Some SEO’s constantly tinker with website copy. This is fine if you are making small changes, but once you have written the main content for an important page, don’t change it unless you absolutely have to (so if the info is out-of-date or if you can significantly improve what’s already there).

The reason for this is simple.

Google is going to index your content and hopefully rank it for being informative and demonstrating expertise – if you then change a significant part of that article a week later, there’s a chance that Google is going to change where it ranks.

Obviously, people update articles because other factors change and it’s important to keep your content up-to-date, but don’t ever rewrite it in its entirety.

3. Check ALL your internal links.

Internal links are SO important, spend a lot of time on this stage!

Google needs to understand your website.

It does this in part by reading the content, but it also uses your internal link structure to understand:

  • What pages are important
  • What your site is really about
  • Where it should rank you

If there is not a clear internal linking structure, Google will not understand your site – it’s that simple.

Site Structure

Site structure should be planned around clusters of content that are all related to each other.

Top-level pages (or landing pages), child pages and blog posts should all link to each other in a planned and meaningful way using a range of anchor texts.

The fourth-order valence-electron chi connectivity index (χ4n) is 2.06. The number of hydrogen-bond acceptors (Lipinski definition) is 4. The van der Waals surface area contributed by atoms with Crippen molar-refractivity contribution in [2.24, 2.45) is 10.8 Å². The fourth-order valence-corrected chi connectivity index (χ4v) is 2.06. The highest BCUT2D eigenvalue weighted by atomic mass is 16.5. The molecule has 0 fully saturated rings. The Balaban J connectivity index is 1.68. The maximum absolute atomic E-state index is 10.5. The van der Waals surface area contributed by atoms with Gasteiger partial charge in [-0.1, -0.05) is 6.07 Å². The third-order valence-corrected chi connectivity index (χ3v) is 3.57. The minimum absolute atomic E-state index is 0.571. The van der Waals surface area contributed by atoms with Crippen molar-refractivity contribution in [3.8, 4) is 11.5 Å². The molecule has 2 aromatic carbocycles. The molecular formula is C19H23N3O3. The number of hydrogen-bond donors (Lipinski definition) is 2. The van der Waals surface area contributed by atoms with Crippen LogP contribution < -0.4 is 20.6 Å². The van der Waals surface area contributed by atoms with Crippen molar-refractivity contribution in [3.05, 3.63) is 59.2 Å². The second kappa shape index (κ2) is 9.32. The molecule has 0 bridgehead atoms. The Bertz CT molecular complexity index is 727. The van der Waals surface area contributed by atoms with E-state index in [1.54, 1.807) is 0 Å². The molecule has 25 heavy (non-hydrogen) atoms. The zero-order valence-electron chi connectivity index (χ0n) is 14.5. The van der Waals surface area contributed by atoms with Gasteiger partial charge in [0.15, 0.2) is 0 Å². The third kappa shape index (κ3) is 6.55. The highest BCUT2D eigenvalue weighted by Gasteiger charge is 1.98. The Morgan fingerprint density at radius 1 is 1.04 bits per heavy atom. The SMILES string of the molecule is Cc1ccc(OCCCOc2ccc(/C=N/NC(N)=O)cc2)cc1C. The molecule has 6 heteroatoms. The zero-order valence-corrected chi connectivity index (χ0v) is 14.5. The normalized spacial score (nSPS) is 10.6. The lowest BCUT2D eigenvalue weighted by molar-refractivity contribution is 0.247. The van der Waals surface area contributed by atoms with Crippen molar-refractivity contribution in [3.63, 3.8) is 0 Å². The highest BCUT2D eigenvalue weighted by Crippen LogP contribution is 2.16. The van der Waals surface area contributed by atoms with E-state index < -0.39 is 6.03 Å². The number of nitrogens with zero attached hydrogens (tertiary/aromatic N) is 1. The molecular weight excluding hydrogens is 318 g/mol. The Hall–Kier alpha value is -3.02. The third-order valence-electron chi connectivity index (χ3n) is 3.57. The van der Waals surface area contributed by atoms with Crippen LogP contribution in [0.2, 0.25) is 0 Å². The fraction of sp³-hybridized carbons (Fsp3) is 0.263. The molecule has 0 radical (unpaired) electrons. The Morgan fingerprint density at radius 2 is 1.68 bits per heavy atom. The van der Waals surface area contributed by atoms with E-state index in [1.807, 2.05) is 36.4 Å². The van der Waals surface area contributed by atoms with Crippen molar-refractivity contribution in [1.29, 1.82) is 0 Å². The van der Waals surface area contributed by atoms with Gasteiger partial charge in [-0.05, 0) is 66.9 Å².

Here’s an example:

  • A top-level page might be WordPress Maintenance
  • Child-pages of this page might be WordPress Hack fixes and Ongoing WordPress development
  • Blogs around the WordPress Maintenance top-level page might be titled How to Keep your WordPress site up-to-date, 10 ways to improve your WordPress site and Why you need a support agreement for your WordPress site

That’s a page structure with blogs linking to child pages and these child pages linking to the main top-level page.

This page structure is connected via internal links, and these links should use appropriate anchor texts to link to the next page.

In the example above, the anchor texts might be:

  • WordPress Support and WordPress help for the child pages linking to the top-level page
  • Maintaining WordPress, WordPress update help and WordPress Support Contract for the blog pages

So we are creating lots of direct and two-step links back to our main top-level page using a broad range of related anchor texts for each link.

The larger the site, the harder this is.

If you have a huge site and the internal linking has not been done, it can take an age to go through everything.

This is further compounded if you have inherited a website where you don’t have that intrinsic knowledge of all the content.

Here to help!